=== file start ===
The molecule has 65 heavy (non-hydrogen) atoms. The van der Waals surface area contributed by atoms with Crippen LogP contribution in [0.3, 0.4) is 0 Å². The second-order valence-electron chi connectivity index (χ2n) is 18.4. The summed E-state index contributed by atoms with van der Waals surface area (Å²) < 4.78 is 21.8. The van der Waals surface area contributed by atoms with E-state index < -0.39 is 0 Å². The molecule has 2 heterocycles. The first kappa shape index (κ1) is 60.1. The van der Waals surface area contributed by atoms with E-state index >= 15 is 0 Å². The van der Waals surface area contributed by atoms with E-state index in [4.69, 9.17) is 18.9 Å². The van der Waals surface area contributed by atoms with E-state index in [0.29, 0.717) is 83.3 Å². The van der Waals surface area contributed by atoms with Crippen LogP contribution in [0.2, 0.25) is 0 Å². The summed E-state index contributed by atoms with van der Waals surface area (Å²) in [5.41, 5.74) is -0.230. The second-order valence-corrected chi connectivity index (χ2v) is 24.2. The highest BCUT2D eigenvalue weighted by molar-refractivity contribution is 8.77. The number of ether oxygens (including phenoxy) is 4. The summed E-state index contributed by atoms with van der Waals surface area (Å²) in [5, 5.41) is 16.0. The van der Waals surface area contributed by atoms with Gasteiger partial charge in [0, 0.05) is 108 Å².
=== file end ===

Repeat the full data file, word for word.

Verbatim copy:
The molecule has 65 heavy (non-hydrogen) atoms. The van der Waals surface area contributed by atoms with Crippen LogP contribution in [0.3, 0.4) is 0 Å². The second-order valence-electron chi connectivity index (χ2n) is 18.4. The summed E-state index contributed by atoms with van der Waals surface area (Å²) < 4.78 is 21.8. The van der Waals surface area contributed by atoms with E-state index < -0.39 is 0 Å². The molecule has 2 heterocycles. The first kappa shape index (κ1) is 60.1. The van der Waals surface area contributed by atoms with E-state index >= 15 is 0 Å². The van der Waals surface area contributed by atoms with E-state index in [4.69, 9.17) is 18.9 Å². The van der Waals surface area contributed by atoms with E-state index in [0.29, 0.717) is 83.3 Å². The van der Waals surface area contributed by atoms with Crippen LogP contribution in [0.2, 0.25) is 0 Å². The summed E-state index contributed by atoms with van der Waals surface area (Å²) in [5.41, 5.74) is -0.230. The second-order valence-corrected chi connectivity index (χ2v) is 24.2. The highest BCUT2D eigenvalue weighted by molar-refractivity contribution is 8.77. The number of ether oxygens (including phenoxy) is 4. The summed E-state index contributed by atoms with van der Waals surface area (Å²) in [5, 5.41) is 16.0. The van der Waals surface area contributed by atoms with Gasteiger partial charge in [0, 0.05) is 108 Å².